5 Easy Steps to Grill on Riverbanks

An easy way to mix up your canoe trip is to create a make-shift, charcoal grill on the river.

As much as I love a good trail mix, sometimes it’s fun to jazz up a trip with an entrée. While canoeing, Nick and I like to bring hot dogs and asparagus to grill on the river banks.

To Pack

  • 5 Gallon bucket (with lid) fill with charcoal, lighter fluid, matches
  • Small grate
  • Tongs
  • Nalgene filled with asparagus
  • Grass-fed beef hot dogs
  • Buns
  • Condiments

1. Use Rocks to Build a Grill

Rocks and grill on the river. Charcoal in the middle

Once you’ve pulled your canoe over for a meal, start collecting rocks to build a grilling area. Look for flat-topped rocks that are no bigger than your head and no smaller than your hand.

First, pile the rocks together with a hole in the middle. Although, be careful to create a flat area to rest your grate, otherwise you might loose some food to the charcoal (although Luna likes when that happens!)

2. Add Charcoal and Lighter Fluid

After building the grill on the river, dump charcoal into the middle and douse with lighter fluid. While waiting for the coals, it’s a great time to search the area. Last time Nick and I grilled on the Le Sueur River, we wandered off into the woods nearby and located a few morel mushrooms!

Other times, it’s fun to simply look in small pools of water for mussels, or search around for fossils.

3. Cook the Hot Dogs

Hot dogs on the grate on the river

Once the coals are ready, set the grate on the rocks. The grate we use is something Nick purchased as a kid from the Army Surplus store. This doesn’t need to be anything fancy, one suggestion is to borrow a grate from a charcoal grill you already own.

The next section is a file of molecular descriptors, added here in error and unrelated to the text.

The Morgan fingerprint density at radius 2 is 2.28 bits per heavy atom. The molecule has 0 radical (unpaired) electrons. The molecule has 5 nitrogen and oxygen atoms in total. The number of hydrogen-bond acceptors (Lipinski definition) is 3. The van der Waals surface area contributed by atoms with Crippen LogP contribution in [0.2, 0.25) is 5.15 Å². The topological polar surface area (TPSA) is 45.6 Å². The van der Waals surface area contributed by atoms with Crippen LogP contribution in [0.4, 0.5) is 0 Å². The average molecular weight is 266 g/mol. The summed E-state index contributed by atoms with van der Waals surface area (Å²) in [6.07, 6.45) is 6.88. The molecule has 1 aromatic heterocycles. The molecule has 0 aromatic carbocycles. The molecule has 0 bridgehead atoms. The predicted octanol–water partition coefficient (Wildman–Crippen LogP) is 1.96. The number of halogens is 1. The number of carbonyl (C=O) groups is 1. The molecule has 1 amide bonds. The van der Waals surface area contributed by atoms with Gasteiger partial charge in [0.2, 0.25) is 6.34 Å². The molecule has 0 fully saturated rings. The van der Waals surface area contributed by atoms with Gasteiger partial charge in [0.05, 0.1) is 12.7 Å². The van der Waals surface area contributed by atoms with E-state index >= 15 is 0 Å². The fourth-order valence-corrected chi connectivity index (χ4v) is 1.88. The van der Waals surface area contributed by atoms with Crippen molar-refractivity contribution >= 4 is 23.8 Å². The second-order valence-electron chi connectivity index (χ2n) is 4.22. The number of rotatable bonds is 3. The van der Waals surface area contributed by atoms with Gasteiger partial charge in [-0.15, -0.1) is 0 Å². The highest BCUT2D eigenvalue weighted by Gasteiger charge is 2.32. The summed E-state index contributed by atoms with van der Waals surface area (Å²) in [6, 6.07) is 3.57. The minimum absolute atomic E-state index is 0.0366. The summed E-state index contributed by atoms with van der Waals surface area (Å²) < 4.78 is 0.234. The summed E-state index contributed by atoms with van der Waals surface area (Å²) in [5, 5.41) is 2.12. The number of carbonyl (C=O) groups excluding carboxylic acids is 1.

The hot dogs hit the grill first, grass-fed beef raised on our farm. They were frozen at the beginning of the trip, but thawed through the day in an icy cooler. Of course, hot dogs aren’t the only option, bring whatever you think tastes best for an afternoon on the river!

4. Cook Asparagus

Nick puts asparagus on the grill on the river.

In the spirit of adding more green to our diet, we stole some asparagus stalks from my mother-in-law. Before leaving, throw the asparagus in an old Nalgene bottle with Italian dressing. It’s a quick and easy way to add flavor to the asparagus.

If you’re looking for ways to grow your own, asparagus is a great plant to add to a home garden because of it’s long harvest season. Originally brought to the U.S. from Europe, the asparagus plant is a perennial that requires full sun. It is easiest to buy asparagus from a nursery and plant after the last frost. It might not produce in the first year, but the following year it can grow stalks up to 8 weeks!

Rather start asparagus from seed? Goodhousekeeping.com has more information.

5. Eat Up and Clean Up

Luna looks at the hot dog longing for a bite.

And finally, the food is ready! It’s time to slather on ketch-up and try to keep the dog from your food. Once you’ve enjoyed your meal, be sure to look around for any trash left behind (pack it in, pack it out, you know the drill!) Use a stick or rock to push out the charcoal and undo the make-shift grill on the river. Then, it’s time to forage on and enjoy the rest of your float!


Select a rocky/sandy spot on the river to stop and explore.

Collect large, flat rocks to build a make-shift grill.

Put charcoal between rocks and lite.

Set small grate on top of rocks, above charcoal.

Grill food and enjoy!

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This post was written by Annie Schmitz, July 2020.

Annie standing at the Lincoln Waterfowl Production area during a gravel bike ride.

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